Bully birds are bigger than most of the more “desirable” birds and, like a large airplane compared with a smaller twin-engine plane, they need more runway to land. The smaller the perch, the more difficult it will be for a bully to land and hang on.
Similarly, there are feeders that come with collapsible perches. One that is sufficiently sensitive will be fine for small to medium-size songbirds but won’t support the weight of heavier birds. They’ll collapse under the weight leaving the bully with nothing to perch on.
See also: How Do Birds Survive Winter?
A neat trick is to get an upside-down feeder. You can find seed and suet feeders that require birds to cling or, as the name implies, feed upside down. These are two things starlings can’t do but that woodpeckers, goldfinches, and other smaller birds do naturally.
Using a weight-activated feeder is also a viable choice. The creators designed these feeders to deter squirrels, but you can adjust some of them to account for unwanted birds.
Adjusting these feeders is typically a matter of playing with the sensing mechanism (usually a spring). You’ll need to tweak the mechanism to be more sensitive to bully birds that are lighter than squirrels, but heavier than most other birds.
3. Find a Bully’s Weakness and Use it Against Them
Lots of bullies are insecure about something. Find it and suddenly you’ve got the upper hand.
It’s no different for birds. If you understand a bit about their behavior, you can find a solution that exploits a vulnerability.
Baffles and Weather Guards
Starlings avoid any kind of covering, which makes adding a baffle or weather guard to your current feeder another great solution. Hang your seed or suet up high under the cover, and they’ll likely leave it alone.
You could also purchase a dome feeder that has a tray with a dome-shaped cover. The effect is the same.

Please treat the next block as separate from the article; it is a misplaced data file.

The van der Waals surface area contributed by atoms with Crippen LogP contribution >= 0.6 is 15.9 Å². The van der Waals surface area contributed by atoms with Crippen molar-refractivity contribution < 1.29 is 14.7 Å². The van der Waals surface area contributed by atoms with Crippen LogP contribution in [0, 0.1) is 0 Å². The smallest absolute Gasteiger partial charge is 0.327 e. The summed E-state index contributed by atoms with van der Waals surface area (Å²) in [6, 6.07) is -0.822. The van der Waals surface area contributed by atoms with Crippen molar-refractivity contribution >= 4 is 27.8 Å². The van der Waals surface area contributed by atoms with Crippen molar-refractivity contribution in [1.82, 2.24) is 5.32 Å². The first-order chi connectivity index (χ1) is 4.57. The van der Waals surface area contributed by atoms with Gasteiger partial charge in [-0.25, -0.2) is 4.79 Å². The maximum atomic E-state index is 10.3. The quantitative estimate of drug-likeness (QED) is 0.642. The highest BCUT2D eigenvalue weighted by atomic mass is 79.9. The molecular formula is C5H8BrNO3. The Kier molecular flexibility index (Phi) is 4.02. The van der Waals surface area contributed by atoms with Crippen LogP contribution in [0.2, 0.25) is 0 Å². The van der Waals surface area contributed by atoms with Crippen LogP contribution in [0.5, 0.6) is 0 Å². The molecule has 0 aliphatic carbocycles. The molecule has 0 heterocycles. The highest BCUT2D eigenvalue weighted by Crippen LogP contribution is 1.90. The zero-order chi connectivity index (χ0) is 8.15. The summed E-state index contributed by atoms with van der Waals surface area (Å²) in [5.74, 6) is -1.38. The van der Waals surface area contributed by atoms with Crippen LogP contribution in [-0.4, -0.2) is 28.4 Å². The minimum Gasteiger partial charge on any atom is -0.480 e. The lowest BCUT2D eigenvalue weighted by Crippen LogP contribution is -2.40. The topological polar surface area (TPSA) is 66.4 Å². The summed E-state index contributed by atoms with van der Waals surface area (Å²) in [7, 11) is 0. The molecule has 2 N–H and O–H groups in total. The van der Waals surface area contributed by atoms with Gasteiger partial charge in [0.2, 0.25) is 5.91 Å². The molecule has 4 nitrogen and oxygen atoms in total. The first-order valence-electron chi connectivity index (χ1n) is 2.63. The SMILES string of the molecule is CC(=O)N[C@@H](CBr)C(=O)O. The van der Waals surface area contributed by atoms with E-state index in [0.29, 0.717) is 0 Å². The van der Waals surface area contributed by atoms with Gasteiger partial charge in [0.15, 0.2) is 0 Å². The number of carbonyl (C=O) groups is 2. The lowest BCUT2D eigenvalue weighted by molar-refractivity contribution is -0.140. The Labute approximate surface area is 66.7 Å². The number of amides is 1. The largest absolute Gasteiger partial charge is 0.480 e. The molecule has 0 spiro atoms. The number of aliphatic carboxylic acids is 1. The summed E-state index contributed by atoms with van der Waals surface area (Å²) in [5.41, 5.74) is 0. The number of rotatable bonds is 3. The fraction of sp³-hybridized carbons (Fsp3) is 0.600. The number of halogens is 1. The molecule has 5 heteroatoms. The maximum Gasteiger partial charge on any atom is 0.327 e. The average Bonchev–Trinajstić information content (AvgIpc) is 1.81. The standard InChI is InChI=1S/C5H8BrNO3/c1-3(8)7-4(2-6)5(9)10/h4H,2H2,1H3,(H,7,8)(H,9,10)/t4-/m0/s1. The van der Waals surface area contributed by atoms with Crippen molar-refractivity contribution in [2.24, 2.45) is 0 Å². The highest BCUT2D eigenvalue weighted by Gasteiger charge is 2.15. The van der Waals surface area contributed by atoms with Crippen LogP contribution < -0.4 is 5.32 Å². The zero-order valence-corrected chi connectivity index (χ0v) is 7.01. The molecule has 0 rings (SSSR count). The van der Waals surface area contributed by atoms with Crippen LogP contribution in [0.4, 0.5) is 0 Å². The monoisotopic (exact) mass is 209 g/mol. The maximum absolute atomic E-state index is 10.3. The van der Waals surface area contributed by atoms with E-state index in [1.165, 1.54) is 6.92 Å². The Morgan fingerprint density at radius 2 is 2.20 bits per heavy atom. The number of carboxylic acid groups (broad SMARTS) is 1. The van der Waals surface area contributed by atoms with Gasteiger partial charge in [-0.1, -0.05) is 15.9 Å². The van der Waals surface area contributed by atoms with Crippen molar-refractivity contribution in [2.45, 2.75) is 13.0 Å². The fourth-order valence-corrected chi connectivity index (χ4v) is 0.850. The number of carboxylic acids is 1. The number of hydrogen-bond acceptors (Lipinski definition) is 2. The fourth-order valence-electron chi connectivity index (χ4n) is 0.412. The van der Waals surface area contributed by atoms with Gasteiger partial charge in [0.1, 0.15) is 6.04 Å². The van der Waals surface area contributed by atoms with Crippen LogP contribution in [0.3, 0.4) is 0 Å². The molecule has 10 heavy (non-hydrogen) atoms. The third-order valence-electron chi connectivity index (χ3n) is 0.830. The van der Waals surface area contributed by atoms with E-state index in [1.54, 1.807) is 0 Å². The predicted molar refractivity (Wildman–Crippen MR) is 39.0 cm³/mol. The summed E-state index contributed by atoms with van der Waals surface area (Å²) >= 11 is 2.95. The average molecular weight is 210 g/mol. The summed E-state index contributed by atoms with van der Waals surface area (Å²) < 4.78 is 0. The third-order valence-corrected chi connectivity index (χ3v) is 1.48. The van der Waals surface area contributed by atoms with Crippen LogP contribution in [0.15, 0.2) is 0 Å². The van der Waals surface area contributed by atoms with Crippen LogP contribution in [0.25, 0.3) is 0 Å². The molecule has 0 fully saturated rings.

Crows are intelligent and social, and if they sense danger they keep their distance and let all other crows know about it.
If you’re crowded with crows, buy a decoy crow and lay it on the ground near your feeder. The crows will find it, gather in a mob, and kick up a racket while they “mourn” what they think is a dead companion.
In fact, the crows aren’t mourning. They’re engaging in a highly intelligent behavior that enhances their survival.
According to John Marzluff of the University of Washington in Seattle, once exposed to a threat, crows will “recognize and avoid an area or thing that they deem dangerous to their own species.” And they’ll warn other crows of the danger. Then they’ll avoid the area or leave entirely… sometimes for months at a time.
Grant Me the Wisdom to Accept What I Cannot Change
As a child, my dad taught me how to grow a garden. He also taught me to plant a little extra for the rabbits. They were going to come hopping around anyway, so why not accept that they will share in my bounty and enjoy them?
I’m sure at least one of these suggestions will solve your bully bird problem. But if you are the one in 1,000 for whom none of them work, then maybe putting out a little more seed is the way to go. If they’re going to fly eat your seed and suet anyway, why not enjoy them?